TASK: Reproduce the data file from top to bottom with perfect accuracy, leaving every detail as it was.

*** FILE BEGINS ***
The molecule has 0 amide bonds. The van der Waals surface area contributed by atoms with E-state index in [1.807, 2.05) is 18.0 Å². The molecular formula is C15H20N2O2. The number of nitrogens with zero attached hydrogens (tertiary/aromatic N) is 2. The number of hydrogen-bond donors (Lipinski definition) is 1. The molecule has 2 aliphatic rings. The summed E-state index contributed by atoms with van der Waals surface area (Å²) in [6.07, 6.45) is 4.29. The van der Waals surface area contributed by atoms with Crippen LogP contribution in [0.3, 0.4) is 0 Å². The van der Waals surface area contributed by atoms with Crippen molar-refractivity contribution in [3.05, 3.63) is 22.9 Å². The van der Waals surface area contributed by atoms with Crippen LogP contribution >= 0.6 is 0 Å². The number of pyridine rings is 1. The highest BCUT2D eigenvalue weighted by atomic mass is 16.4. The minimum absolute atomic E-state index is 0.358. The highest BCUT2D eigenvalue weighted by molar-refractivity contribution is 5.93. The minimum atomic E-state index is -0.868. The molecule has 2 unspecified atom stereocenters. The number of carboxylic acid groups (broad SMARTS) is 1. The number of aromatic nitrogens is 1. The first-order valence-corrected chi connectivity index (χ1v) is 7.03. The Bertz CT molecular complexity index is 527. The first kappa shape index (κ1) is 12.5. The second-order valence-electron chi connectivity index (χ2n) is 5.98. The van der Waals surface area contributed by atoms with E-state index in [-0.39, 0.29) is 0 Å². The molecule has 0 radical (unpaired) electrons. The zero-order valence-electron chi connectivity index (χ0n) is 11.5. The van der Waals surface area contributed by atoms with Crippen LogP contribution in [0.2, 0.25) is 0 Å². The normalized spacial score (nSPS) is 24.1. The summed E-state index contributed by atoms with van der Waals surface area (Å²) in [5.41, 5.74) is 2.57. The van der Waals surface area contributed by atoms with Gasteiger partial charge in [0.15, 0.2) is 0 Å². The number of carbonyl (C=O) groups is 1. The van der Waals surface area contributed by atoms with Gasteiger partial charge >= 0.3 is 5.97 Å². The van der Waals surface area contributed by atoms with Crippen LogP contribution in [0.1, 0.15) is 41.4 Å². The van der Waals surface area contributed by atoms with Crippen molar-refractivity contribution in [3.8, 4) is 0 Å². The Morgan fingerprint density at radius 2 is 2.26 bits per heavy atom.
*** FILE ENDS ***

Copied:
The molecule has 0 amide bonds. The van der Waals surface area contributed by atoms with E-state index in [1.807, 2.05) is 18.0 Å². The molecular formula is C15H20N2O2. The number of nitrogens with zero attached hydrogens (tertiary/aromatic N) is 2. The number of hydrogen-bond donors (Lipinski definition) is 1. The molecule has 2 aliphatic rings. The summed E-state index contributed by atoms with van der Waals surface area (Å²) in [6.07, 6.45) is 4.29. The van der Waals surface area contributed by atoms with Crippen LogP contribution in [0.3, 0.4) is 0 Å². The van der Waals surface area contributed by atoms with Crippen molar-refractivity contribution in [3.05, 3.63) is 22.9 Å². The van der Waals surface area contributed by atoms with Crippen LogP contribution >= 0.6 is 0 Å². The number of pyridine rings is 1. The highest BCUT2D eigenvalue weighted by atomic mass is 16.4. The minimum absolute atomic E-state index is 0.358. The highest BCUT2D eigenvalue weighted by molar-refractivity contribution is 5.93. The minimum atomic E-state index is -0.868. The molecule has 2 unspecified atom stereocenters. The number of carboxylic acid groups (broad SMARTS) is 1. The number of aromatic nitrogens is 1. The first-order valence-corrected chi connectivity index (χ1v) is 7.03. The Bertz CT molecular complexity index is 527. The first kappa shape index (κ1) is 12.5. The second-order valence-electron chi connectivity index (χ2n) is 5.98. The van der Waals surface area contributed by atoms with E-state index in [-0.39, 0.29) is 0 Å². The molecule has 0 radical (unpaired) electrons. The zero-order valence-electron chi connectivity index (χ0n) is 11.5. The van der Waals surface area contributed by atoms with Crippen LogP contribution in [0.2, 0.25) is 0 Å². The normalized spacial score (nSPS) is 24.1. The summed E-state index contributed by atoms with van der Waals surface area (Å²) in [5.41, 5.74) is 2.57. The van der Waals surface area contributed by atoms with Gasteiger partial charge in [0.15, 0.2) is 0 Å². The number of carbonyl (C=O) groups is 1. The van der Waals surface area contributed by atoms with Gasteiger partial charge >= 0.3 is 5.97 Å². The van der Waals surface area contributed by atoms with Crippen LogP contribution in [0.1, 0.15) is 41.4 Å². The van der Waals surface area contributed by atoms with Crippen molar-refractivity contribution in [3.8, 4) is 0 Å². The Morgan fingerprint density at radius 2 is 2.26 bits per heavy atom.